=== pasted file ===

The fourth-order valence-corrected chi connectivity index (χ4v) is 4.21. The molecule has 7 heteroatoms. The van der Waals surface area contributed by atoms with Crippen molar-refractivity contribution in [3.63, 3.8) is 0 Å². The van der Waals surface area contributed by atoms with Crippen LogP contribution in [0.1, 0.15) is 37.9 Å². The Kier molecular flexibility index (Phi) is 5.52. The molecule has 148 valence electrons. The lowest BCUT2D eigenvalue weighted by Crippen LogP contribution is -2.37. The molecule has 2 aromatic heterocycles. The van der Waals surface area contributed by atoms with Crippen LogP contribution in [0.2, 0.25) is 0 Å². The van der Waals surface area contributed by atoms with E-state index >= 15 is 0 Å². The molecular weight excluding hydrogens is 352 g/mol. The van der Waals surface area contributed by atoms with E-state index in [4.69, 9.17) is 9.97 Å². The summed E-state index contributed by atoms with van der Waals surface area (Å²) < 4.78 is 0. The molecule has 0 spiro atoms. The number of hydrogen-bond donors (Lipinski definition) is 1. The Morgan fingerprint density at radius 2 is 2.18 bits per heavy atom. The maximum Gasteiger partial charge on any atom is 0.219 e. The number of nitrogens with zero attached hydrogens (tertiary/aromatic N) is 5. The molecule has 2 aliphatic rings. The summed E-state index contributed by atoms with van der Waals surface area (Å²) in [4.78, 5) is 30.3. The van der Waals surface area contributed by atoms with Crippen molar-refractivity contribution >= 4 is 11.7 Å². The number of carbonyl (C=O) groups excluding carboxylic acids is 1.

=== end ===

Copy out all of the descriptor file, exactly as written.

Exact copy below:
The fourth-order valence-corrected chi connectivity index (χ4v) is 4.21. The molecule has 7 heteroatoms. The van der Waals surface area contributed by atoms with Crippen molar-refractivity contribution in [3.63, 3.8) is 0 Å². The van der Waals surface area contributed by atoms with Crippen LogP contribution in [0.1, 0.15) is 37.9 Å². The Kier molecular flexibility index (Phi) is 5.52. The molecule has 148 valence electrons. The lowest BCUT2D eigenvalue weighted by Crippen LogP contribution is -2.37. The molecule has 2 aromatic heterocycles. The van der Waals surface area contributed by atoms with Crippen LogP contribution in [0.2, 0.25) is 0 Å². The van der Waals surface area contributed by atoms with E-state index >= 15 is 0 Å². The molecular weight excluding hydrogens is 352 g/mol. The van der Waals surface area contributed by atoms with E-state index in [4.69, 9.17) is 9.97 Å². The summed E-state index contributed by atoms with van der Waals surface area (Å²) < 4.78 is 0. The molecule has 0 spiro atoms. The number of hydrogen-bond donors (Lipinski definition) is 1. The Morgan fingerprint density at radius 2 is 2.18 bits per heavy atom. The maximum Gasteiger partial charge on any atom is 0.219 e. The number of nitrogens with zero attached hydrogens (tertiary/aromatic N) is 5. The molecule has 2 aliphatic rings. The summed E-state index contributed by atoms with van der Waals surface area (Å²) in [4.78, 5) is 30.3. The van der Waals surface area contributed by atoms with Crippen molar-refractivity contribution >= 4 is 11.7 Å². The number of carbonyl (C=O) groups excluding carboxylic acids is 1.